I am about to go on maternity leave for six weeks, and my coworker's conniving behavior is making me nervous. In fact, I'm worried that she's angling to take my job while I'm gone. In the last few months, she has undermined me at every turn, attempted to take credit for my work, loudly complained about my doctor's appointments, and questioned my dedication because I plan to go on leave. I have three weeks before I check out of work completely — what should I do? I don't want to come back and find that I've been replaced.
Getty Images/Wavebreak Media
To start, make sure you know the laws regarding maternity leave and your right to have your job waiting for you upon your return. The simple fact of knowing what’s legal might go a long way toward calming your fears.
Without knowing whether you’re a federal employee or a member of a union, the size of the company you work for, or where you work, it’s not possible to give you specific guidance about your legal rights. Depending on the state you live in and the specifics of your employer, you may be entitled to more than the minimum benefits provided under federal law. A good place to start your research is the National Conference of State Legislators website. Once you know your legal rights, you can more objectively assess your situation.
One option is to confront your coworker. Calmly tell her what you’ve observed and share your concerns and feelings openly. Ask her if she’s aware of the behavior. If you do this in an environment that is open and vulnerable, one of two things may happen: You flush the behavior out in the open, and by confronting it you help contain it — or you potentially discover that something is going on with your coworker that you can’t possibly understand. Having children is an emotional issue for many people, not just the expectant mother.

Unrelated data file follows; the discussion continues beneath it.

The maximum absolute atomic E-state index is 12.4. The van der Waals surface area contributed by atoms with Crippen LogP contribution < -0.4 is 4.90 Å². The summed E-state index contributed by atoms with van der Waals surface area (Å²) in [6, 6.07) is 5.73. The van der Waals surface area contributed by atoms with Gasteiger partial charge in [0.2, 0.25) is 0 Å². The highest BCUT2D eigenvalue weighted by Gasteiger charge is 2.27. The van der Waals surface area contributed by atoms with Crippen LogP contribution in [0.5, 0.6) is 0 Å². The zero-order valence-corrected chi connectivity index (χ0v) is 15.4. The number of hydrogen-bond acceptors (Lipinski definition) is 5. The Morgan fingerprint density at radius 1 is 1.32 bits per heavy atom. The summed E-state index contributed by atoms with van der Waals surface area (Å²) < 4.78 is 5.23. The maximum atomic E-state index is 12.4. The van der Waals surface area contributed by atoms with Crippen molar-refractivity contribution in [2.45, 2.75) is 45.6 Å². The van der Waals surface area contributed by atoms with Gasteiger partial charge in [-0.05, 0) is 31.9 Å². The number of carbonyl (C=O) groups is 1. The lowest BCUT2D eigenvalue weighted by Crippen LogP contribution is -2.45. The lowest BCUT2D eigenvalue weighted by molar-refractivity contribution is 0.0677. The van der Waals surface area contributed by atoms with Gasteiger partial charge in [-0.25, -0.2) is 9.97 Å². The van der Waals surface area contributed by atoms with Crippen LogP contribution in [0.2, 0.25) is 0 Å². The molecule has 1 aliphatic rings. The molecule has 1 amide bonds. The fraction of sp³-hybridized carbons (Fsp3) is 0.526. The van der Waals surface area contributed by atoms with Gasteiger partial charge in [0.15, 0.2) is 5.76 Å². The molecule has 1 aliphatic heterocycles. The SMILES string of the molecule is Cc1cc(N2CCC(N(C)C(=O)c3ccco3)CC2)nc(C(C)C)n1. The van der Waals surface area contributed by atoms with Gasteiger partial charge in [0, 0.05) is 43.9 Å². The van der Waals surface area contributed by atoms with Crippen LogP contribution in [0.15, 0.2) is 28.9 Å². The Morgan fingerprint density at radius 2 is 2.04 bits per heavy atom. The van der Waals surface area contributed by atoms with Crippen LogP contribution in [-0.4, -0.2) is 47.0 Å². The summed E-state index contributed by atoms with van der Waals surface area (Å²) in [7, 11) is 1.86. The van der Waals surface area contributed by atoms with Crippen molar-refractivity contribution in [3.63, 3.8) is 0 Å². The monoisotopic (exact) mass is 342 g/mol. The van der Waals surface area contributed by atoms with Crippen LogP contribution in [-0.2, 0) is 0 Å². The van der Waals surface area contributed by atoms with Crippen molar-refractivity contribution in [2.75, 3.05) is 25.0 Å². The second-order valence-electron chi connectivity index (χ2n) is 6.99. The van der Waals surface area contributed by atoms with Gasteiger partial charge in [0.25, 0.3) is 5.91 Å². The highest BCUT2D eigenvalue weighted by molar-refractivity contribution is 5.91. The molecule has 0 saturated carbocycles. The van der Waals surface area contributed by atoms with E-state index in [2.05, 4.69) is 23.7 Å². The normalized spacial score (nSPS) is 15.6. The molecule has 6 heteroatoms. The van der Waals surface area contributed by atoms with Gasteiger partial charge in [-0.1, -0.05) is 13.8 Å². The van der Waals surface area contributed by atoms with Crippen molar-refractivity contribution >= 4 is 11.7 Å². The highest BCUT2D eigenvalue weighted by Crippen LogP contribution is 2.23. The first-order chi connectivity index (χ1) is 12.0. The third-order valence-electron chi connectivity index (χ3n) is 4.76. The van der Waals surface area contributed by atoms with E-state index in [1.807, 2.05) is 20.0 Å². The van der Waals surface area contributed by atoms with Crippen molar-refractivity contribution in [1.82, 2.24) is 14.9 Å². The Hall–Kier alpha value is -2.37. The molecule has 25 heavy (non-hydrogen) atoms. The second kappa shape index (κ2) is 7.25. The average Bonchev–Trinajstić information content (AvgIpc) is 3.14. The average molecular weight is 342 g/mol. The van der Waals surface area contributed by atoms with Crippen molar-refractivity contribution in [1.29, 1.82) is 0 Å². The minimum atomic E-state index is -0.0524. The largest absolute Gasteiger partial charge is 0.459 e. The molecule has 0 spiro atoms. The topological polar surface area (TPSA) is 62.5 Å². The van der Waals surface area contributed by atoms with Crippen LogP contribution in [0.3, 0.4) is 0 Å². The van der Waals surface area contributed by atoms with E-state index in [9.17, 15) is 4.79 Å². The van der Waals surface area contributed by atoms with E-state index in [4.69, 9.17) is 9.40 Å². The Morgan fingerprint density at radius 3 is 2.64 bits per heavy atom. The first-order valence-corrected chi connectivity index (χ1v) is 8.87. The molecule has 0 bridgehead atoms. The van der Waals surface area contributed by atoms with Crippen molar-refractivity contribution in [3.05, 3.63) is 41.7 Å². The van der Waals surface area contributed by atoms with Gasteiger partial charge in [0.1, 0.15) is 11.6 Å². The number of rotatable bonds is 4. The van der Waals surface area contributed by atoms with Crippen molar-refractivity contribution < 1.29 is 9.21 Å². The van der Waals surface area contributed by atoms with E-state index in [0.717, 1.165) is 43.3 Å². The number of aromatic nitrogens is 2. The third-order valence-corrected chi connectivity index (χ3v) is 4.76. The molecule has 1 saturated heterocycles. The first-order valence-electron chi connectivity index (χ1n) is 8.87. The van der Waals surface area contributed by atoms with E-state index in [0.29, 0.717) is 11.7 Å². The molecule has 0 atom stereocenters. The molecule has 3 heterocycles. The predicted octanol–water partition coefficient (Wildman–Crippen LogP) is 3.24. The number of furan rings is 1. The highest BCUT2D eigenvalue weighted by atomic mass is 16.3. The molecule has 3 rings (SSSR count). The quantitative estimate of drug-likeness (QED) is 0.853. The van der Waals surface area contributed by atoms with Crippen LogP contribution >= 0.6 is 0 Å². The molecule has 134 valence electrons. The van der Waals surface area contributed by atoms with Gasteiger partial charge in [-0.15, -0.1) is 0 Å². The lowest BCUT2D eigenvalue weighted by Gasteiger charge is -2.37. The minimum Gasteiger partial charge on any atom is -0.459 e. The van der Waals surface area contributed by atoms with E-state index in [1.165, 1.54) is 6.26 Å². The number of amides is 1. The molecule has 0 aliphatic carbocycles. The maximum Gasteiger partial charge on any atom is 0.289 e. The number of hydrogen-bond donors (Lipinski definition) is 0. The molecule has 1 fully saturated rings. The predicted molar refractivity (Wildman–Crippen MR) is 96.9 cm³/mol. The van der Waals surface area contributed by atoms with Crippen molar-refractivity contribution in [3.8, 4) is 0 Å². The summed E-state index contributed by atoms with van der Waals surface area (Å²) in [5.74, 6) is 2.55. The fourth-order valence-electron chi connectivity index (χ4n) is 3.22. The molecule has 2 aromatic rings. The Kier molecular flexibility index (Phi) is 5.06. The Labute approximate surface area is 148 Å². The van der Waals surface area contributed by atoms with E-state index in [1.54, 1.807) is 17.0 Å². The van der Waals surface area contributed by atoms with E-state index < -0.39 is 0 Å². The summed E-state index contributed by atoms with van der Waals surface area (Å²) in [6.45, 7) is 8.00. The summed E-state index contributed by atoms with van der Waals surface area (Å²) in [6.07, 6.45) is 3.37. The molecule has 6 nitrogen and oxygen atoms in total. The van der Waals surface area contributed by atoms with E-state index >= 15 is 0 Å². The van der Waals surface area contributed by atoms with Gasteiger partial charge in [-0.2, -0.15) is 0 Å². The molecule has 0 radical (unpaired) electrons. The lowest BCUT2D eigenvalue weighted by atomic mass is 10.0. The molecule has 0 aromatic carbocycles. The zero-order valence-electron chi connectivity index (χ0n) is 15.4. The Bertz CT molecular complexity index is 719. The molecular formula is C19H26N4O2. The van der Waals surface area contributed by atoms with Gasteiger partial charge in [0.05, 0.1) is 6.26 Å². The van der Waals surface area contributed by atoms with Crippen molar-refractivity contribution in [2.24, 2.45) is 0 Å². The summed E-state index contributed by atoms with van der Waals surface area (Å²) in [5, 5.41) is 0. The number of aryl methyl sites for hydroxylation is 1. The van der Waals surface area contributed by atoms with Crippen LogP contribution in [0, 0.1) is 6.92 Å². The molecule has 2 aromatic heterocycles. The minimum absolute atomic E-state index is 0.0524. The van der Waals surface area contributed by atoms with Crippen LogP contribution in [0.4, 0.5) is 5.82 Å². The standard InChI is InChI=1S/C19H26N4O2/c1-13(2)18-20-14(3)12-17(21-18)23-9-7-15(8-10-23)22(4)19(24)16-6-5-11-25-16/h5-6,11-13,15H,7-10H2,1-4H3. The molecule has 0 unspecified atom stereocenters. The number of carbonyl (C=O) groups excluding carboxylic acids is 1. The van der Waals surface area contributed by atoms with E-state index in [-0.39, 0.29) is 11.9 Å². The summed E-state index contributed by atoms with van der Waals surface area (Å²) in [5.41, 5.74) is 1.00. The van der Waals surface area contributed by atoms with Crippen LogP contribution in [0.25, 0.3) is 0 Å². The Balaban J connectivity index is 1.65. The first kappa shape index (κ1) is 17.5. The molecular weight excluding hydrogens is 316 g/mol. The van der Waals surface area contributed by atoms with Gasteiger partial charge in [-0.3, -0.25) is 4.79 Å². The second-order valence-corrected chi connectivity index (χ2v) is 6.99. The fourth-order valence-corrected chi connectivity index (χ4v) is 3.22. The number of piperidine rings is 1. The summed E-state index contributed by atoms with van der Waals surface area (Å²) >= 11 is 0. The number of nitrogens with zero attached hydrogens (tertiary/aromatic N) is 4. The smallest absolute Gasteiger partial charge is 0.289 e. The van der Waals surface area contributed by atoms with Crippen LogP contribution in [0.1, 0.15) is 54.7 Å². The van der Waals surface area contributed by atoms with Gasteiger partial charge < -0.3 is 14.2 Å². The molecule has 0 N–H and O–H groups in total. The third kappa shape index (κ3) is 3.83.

Another option is to put yourself in your boss’s place and create a smart, strategic plan to divvy up your responsibilities among your coworkers while you’re gone. Juggling multiple maternity leaves, sick leaves, and vacation periods can be a challenge for any employer. Your boss will probably be enthusiastic if you proactively offer a well-thought-out plan. If it makes sense within your plan, you can assign certain tasks to this particular coworker, ones that play to her strengths. This makes you look smart and confident while limiting her access to your other responsibilities while you’re gone.
Discuss the timing of your leave as best you can with your boss, and make it very clear that you have every intention of coming back to your job. In fact, tell her you have put your plan together with the forethought of how you will best be able to slide back into your role when you return.
Do your legal homework and then, based on the specifics of your situation and the players involved, choose the option that makes the most sense for you.
Christine Tardio is a trusted advisor and business coach to a dynamic range of women business leaders. She can be reached at thelookinglass.com.
You Might Also Like:
I Found Out My Coworker Makes More Than Me — Now I Want A Raise
My Boss Keeps Calling Me "Sweetie" — How Do I Make Him Stop?
I’m Going to Become My Boyfriend’s Boss — What Do I Do?